If a person has a thumb colored anything other than green, they can get advice from master gardeners and horticultural experts during the Friends of Plant Park’s 2014 GreenFest.
The Friends of Plant Park’s signature event – featuring 80 vendors as well as master gardener talks – takes place March 29 and 30 from 9 a.m. to 4 p.m. at the University of Tampa’s Henry B. Plant Park, at the corner of the Hillsborough River and Kennedy Boulevard.
Participants will be able to shop for Florida-grown orchids, bromeliads, amaryllis, caladiums and daylilies as well as chicken coops, organic honey and hats made from natural fibers. Food vendors will sell coffee, muffins, hot dogs, burgers, lemonade, iced tea and homemade ice cream.
Heather Diaz of Riverview, a master gardener, will talk about how to attract hummingbirds as part of a comprehensive lineup of master gardeners from the Hillsborough County and University of Florida/IFAS Extension.
“Spring has sprung and whether you are a passionate gardener or not, GreenFest gives people a chance to get out and dream about improving their garden,” Diaz said.
She said people may visit the master gardener’s answer tent as well as the speaker’s tent.
Diaz said people may bring in plants they wish to have identified or find solutions to curing diseased plants.
The lineup of educational programs on March 29 includes: Jim Hawk, “Dooryard Fruit,” at 10 a.m.; Lynn Barber, “Vermicomposting,” at 11 a.m.; Harriett Gord-Noghani, “A Cat Lover’s Garden,” at noon; Maryhelen Zopfi, “Terrariums,” at 1 p.m.; Nicole Pinson, “Butterfly Gardening,” at 2 p.m.; and Heather Diaz, “Get Those Hummers,” at 3 p.m.
On March 30, the speakers will include Cynthia Glover, “Caladiums,” at noon; Virginia Overstreet, “Beneficial Insects in the Landscape,” at 1 p.m.; Pat O’Shea, “Hassle-free House Plants,” at 2 p.m.; and Lynn Barber, “Rain Barrels,” at 3 p.m.
Diaz said she will discuss the migratory patterns of the ruby-throated hummingbird, which is the most common one in the Tampa area.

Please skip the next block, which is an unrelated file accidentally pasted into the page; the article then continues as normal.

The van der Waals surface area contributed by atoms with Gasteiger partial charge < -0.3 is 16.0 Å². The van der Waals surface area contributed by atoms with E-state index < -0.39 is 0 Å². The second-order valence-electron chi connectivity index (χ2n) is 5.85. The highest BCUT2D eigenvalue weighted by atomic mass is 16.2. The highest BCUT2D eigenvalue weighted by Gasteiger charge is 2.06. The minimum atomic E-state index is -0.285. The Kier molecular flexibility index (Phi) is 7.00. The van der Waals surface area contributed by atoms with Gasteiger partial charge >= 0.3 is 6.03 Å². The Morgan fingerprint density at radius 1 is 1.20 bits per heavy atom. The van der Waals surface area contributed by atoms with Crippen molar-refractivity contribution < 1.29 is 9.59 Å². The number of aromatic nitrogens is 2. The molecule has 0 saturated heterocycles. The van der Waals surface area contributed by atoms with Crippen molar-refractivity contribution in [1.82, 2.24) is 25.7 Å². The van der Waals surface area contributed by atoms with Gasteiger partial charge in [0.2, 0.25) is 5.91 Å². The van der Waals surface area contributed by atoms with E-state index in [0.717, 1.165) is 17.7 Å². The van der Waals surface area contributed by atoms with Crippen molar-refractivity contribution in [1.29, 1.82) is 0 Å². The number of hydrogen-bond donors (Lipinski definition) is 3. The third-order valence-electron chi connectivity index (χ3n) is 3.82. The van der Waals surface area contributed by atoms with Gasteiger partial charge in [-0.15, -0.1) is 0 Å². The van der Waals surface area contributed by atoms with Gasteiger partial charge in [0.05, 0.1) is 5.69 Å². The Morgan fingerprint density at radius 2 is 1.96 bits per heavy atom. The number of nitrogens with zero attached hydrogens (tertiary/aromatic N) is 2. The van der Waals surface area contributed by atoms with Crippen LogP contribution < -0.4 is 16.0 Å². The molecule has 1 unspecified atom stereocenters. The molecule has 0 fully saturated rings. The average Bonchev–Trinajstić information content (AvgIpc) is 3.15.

“Hummingbirds are most attracted to red and the top native plant is the scarlet salvia,” she said. “It’s beautiful. It’s one of their favorites that will get them zooming into your hard.”
Al Van Voris of South Tampa, the president of Friends of Plant Park, said this is the 17th year for the GreenFest, which focuses on gardening and environmental conservation efforts.
“A highlight for future gardeners attending GreenFest is the Children’s Activity Tent made possible by the Davis Islands Garden Club and staffed by knowledgeable volunteers,” Van Voris said. “Here children will learn fun facts, including planting a flower in a pot they can take home.”
She said Friends of Plant Park is a not-for-profit volunteer organization formed in 1993. It’s a group of about 200 volunteers committed to the restoration and preservation of Tampa’s oldest park.
Every year in March the group hosts GreenFest, a two-day garden festival in the park highlighting speakers who provide educational informations as well as vendors, who sell plant and garden accessories.
“Proceeds from the event fund the implementation of a comprehensive master plan adopted in 2003,” Van Voris said. “Completed phases of the master plan include: the restoration of two Civil War cannons; the installation of the 1891 flagpole, which flies the American flag with 45 stars, the number of states in the union at the time; and a Victorian Star Bed replicating a similar bed planted in the early years of the park.”
Lynn Barber, a Florida-Friendly Landscaping Agent with the UF/Hillsborough extension service, said she is looking forward to participating in the event.
“GreenFest is a wonderful event for people to learn about becoming more green,” she said. “I’ve been attending and participating in educational functions at this fest for more than 10 years and look forward to it every year. Great vendors, plants and friends. Get outside; then get your hands dirty.”
Barber will discuss how to collect rainwater using rain barrels.
She said GreenFest attendees will receive one certificate per household to pick up a rain barrel at the extension service office.
“Rain barrels and cisterns are devices that collect rainwater used mainly for landscape irrigation,” she said. “These devices reduce stormwater runoff and erosion because they catch and contain it. Rain barrels and cisterns decrease the amount of potable water used for landscape irrigation because you use the water you capture to irrigate your plants, wash your car and clean your gardening tools. If you add fertilizer to your rain barrel, you can feed and water your plants at the same time.”
Barber said rainwater harvesting is important because one inch of rain on a 1,000-square-foot roof yields 623 gallons of water.
“We receive 50 to 52 inches of rain per year,” Barber said. “Each of us could harvest more than 31,000 gallons. That’s why we teach participants how to make their own rain barrel because one is definitely not enough.”